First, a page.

I think that the overall impression the article gives, however, is fairly accurate. Lightweight rowing, like every other sport, can cause health problems if not properly implemented and left in the hands of uneducated coaches and administrators, but it rarely is. Rather, nearly all serious lightweight programs are in the hands of capable coaches, trainers, and administrators who understand that the sport is for lightweights, not wannabe lightweights, and that the way to win is to maintain strength and health while rowing better than your opponents. The answer to any problems isn't found in fewer programs, but rather in more focused programs.

(I've promised a review of health studies of lightweight women rowers and it is coming.)

Monday, January 23, 2006

Why Aren't There More Lightweight Programs (cont.)?

A few months back I began discussing the first of three reasons given me by the head coach of a women’s heavyweight program at an Ivy League school for why there aren’t more lightweight programs. The first reason covered was a lack of resources. The second reason given, which I’ll discuss now, was that many schools have “close-to lightweights rowing in priority boats.”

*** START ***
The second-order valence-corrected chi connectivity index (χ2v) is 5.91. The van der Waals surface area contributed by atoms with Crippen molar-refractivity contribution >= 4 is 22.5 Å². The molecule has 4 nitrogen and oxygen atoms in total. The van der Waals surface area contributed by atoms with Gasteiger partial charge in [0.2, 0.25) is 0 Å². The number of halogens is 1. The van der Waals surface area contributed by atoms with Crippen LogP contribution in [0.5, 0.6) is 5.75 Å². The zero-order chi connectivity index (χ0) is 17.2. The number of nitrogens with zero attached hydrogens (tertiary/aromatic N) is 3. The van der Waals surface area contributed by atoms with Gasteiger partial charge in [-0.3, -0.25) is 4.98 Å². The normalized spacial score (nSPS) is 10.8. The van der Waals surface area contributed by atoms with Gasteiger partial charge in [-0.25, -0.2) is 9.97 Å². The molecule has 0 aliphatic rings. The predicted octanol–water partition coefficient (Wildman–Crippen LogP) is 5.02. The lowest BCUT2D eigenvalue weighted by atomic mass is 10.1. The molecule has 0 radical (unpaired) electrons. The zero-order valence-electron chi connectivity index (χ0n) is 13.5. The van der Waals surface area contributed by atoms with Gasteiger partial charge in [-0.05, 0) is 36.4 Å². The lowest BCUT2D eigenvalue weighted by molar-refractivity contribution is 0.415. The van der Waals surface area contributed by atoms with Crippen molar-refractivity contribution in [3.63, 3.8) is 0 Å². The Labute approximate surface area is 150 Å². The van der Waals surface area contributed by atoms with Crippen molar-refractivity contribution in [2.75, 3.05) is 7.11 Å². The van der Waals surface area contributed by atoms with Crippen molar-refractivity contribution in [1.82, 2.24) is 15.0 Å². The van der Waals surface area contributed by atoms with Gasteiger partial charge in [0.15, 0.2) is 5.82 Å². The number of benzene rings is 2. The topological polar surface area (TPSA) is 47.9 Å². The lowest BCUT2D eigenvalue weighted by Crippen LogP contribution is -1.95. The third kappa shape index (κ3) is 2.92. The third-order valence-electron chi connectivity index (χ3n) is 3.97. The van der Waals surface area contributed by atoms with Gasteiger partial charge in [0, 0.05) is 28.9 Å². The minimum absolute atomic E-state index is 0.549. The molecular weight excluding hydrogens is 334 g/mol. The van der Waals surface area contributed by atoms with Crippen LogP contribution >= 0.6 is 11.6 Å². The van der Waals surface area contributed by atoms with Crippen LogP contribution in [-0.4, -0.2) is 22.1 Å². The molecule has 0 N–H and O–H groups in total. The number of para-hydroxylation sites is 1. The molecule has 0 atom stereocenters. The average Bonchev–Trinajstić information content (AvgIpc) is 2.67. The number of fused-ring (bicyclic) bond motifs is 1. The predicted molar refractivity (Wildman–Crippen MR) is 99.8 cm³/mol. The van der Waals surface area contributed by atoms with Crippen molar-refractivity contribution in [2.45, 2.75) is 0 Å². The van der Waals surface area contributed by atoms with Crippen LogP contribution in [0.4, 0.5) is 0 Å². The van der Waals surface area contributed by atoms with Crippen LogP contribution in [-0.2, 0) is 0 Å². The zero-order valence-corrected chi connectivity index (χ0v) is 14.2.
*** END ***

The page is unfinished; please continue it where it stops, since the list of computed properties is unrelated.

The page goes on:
The argument here is that pulling lightweights into their own program would slow down the heavy boats. The major heavyweight schools, those that hope to win the NCAAs each year, generally don’t have lightweights in their priority boats. Of course, there are a few exceptions that prove the rule (Kok atVirginia and Peters at Columbia), but the recruiting scavenger hunt that heavyweight coaches conduct each year just doesn’t result in lightweights. This argument, therefore, does not apply to the major heavyweight programs and they are back to claiming poverty.